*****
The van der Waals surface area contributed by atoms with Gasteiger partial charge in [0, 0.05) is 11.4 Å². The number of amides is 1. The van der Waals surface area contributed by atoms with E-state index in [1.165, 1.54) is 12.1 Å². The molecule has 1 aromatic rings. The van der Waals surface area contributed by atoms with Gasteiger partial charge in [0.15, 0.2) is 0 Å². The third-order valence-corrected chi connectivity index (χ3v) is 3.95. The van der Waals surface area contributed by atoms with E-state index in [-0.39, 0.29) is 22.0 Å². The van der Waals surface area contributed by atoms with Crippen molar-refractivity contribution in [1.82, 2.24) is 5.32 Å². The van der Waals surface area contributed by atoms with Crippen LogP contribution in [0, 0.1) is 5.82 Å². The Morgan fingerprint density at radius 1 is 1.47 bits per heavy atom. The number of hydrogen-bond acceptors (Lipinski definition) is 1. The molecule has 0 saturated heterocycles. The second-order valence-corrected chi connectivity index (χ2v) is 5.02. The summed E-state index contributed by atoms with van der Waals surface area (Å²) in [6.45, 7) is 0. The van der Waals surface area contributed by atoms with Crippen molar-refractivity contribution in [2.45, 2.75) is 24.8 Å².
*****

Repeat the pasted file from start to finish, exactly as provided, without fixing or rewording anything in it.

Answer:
The van der Waals surface area contributed by atoms with Gasteiger partial charge in [0, 0.05) is 11.4 Å². The number of amides is 1. The van der Waals surface area contributed by atoms with E-state index in [1.165, 1.54) is 12.1 Å². The molecule has 1 aromatic rings. The van der Waals surface area contributed by atoms with Gasteiger partial charge in [0.15, 0.2) is 0 Å². The third-order valence-corrected chi connectivity index (χ3v) is 3.95. The van der Waals surface area contributed by atoms with E-state index in [-0.39, 0.29) is 22.0 Å². The van der Waals surface area contributed by atoms with Crippen molar-refractivity contribution in [1.82, 2.24) is 5.32 Å². The van der Waals surface area contributed by atoms with Crippen LogP contribution in [0, 0.1) is 5.82 Å². The Morgan fingerprint density at radius 1 is 1.47 bits per heavy atom. The number of hydrogen-bond acceptors (Lipinski definition) is 1. The molecule has 0 saturated heterocycles. The second-order valence-corrected chi connectivity index (χ2v) is 5.02. The summed E-state index contributed by atoms with van der Waals surface area (Å²) in [6.45, 7) is 0. The van der Waals surface area contributed by atoms with Crippen molar-refractivity contribution in [2.45, 2.75) is 24.8 Å².